Wed. Oct 27th, 2021


Sir Keir Starmer declared that winning is more important than unity, in a provocative message to the left of his party before his first ‘personal’ conference speech as Labor Leader.

Starmer is aimed at looking down criticism from the left in Britain’s main opposition party and determined to move to the middle ground after the ‘hard-left’ leadership of predecessor Jeremy Corbyn.

Asked by the BBC on Tuesday whether his priority was winning or party unity, he replied: ‘Win. Win a general election. I did not get into politics to vote in parliament over and over again and lose and then tweet about it. ”

Starmer was elected party leader in April 2020, but the Labor Conference was canceled later that year due to the Covid-19 pandemic. His previous addresses to his party are via video.

“I can not wait to get on stage and be in front of a crowd,” he told the BBC, ahead of his speech, which was seen as a personal version of his political convictions. “He must introduce himself to the country,” admitted a senior Labor MP.

The Labor leader will not name his predecessor, Jeremy Corbyn, because he wants to draw a line under the previous leadership with a confident, fiscal and responsible approach.

In a set published last week, Starmer called ‘business’ 29 times and made no mention of ‘socialism’.

In 2019, he will make implicit criticism of Corbyn’s Labor manifesto, which includes major tax and spending increases and mass nationalization. The last general election led to the party’s biggest defeat in 80 years.

He will say: “Labor will never go to the polls again with a manifesto that is not a serious plan for the government.”

Rachel Reeves, shadow chancellor, has promised Labor will adopt new fiscal rules, balance the budget and take a tighter grip on future government spending.

Starmer alludes to the widespread public perception that labor governments do not have fiscal discipline, saying, “In the history of this party, our dream of a good society falls into the belief that we will not run a strong economy.”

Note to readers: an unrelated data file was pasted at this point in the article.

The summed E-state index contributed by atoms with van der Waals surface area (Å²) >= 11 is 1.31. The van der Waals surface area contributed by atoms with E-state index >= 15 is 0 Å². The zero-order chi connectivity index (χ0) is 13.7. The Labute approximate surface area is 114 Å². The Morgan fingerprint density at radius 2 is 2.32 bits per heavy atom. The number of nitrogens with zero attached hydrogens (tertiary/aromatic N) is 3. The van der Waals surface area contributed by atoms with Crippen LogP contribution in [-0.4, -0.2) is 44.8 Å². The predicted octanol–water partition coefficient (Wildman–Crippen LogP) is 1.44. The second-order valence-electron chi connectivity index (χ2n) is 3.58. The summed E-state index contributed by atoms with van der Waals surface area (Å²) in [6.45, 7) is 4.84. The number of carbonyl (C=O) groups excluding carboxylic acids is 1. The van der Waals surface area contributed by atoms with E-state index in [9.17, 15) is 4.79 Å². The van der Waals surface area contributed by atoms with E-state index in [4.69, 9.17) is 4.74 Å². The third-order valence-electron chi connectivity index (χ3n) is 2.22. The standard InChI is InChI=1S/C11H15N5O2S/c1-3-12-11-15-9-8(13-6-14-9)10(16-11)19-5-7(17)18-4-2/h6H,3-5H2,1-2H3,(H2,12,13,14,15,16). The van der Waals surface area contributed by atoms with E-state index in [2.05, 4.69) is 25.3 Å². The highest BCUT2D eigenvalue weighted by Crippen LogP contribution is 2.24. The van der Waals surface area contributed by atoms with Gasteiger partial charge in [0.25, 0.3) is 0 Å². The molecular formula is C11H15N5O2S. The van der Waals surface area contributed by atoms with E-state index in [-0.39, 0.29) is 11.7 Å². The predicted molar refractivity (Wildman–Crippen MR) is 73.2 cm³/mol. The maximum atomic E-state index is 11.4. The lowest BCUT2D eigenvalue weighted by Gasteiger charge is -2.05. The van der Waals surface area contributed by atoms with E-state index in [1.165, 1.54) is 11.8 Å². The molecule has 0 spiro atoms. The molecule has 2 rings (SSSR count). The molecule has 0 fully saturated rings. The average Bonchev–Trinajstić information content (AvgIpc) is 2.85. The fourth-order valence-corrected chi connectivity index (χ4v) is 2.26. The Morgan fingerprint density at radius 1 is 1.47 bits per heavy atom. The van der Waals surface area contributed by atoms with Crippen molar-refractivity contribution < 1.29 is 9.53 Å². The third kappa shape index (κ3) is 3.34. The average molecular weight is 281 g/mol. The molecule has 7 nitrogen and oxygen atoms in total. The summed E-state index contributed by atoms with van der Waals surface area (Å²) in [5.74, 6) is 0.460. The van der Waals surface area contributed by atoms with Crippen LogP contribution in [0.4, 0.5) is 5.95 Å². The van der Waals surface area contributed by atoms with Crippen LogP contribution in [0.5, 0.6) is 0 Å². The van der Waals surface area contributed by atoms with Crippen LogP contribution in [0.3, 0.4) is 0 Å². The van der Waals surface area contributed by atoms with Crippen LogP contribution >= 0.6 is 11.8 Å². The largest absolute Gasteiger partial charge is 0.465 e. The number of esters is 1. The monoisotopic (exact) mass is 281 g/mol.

The Labor leader this week forced changes to party rules that would make it more difficult for left-wing members to nominate a leadership candidate or elect moderate MPs.

As a sign of the continuing tension, members of the Bakers, Food and Allied Workers Union voted to shut down the party’s union, citing ” internal faction led by the leadership ‘.

But Starmer will turns most of his fire on Prime Minister Boris Johnson, questions the Conservative government’s “power” amid the ongoing fuel shortages that have ravaged the country’s gas stations in recent days.

“The government has reduced the country to chaos as we follow crisis after crisis,” he told the BBC. “The government is not intervening.”

Starmer, a former director of prosecution, is trying to see himself as “a serious man for tough times,” his spokesman said.

Some parties see a political opportunity in the offing ‘Cost of living crisis’ This will affect the poorer households with rising inflation, the period that has passed, cut off to universal credit, a rise in national insurance and rising gas prices.

Starmer will criticize number 10’s shortcomings, “illustrated by the current fuel and cost of living crisis”, and the problems exacerbated by their long-term neglect. “The public is waking up to the small and trivial response the government is offering,” he said.

The Labor leader will argue that the aftermath of the Covid crisis will provide two alternative avenues for the government. One will be to learn from the ‘sections and flaws’ that exposed the pandemic, and the other to ignore it.



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